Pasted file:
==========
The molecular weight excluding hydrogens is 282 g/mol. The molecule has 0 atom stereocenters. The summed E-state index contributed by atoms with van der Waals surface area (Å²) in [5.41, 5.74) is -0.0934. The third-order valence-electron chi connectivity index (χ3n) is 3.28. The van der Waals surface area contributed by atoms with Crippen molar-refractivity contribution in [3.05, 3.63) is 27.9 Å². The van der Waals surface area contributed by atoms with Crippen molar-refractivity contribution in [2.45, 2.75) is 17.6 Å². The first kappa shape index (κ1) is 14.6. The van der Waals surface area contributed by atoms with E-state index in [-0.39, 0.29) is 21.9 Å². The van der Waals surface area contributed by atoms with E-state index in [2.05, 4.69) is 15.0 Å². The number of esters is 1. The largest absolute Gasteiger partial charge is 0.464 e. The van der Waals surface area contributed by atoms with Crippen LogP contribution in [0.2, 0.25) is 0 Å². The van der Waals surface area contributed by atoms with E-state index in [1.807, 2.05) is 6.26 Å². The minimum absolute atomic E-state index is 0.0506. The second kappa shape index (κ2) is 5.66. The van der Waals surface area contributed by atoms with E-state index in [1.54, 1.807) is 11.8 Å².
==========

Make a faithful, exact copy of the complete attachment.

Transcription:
The molecular weight excluding hydrogens is 282 g/mol. The molecule has 0 atom stereocenters. The summed E-state index contributed by atoms with van der Waals surface area (Å²) in [5.41, 5.74) is -0.0934. The third-order valence-electron chi connectivity index (χ3n) is 3.28. The van der Waals surface area contributed by atoms with Crippen molar-refractivity contribution in [3.05, 3.63) is 27.9 Å². The van der Waals surface area contributed by atoms with Crippen molar-refractivity contribution in [2.45, 2.75) is 17.6 Å². The first kappa shape index (κ1) is 14.6. The van der Waals surface area contributed by atoms with E-state index in [-0.39, 0.29) is 21.9 Å². The van der Waals surface area contributed by atoms with E-state index in [2.05, 4.69) is 15.0 Å². The number of esters is 1. The largest absolute Gasteiger partial charge is 0.464 e. The van der Waals surface area contributed by atoms with Crippen LogP contribution in [0.2, 0.25) is 0 Å². The van der Waals surface area contributed by atoms with E-state index in [1.807, 2.05) is 6.26 Å². The minimum absolute atomic E-state index is 0.0506. The second kappa shape index (κ2) is 5.66. The van der Waals surface area contributed by atoms with E-state index in [1.54, 1.807) is 11.8 Å².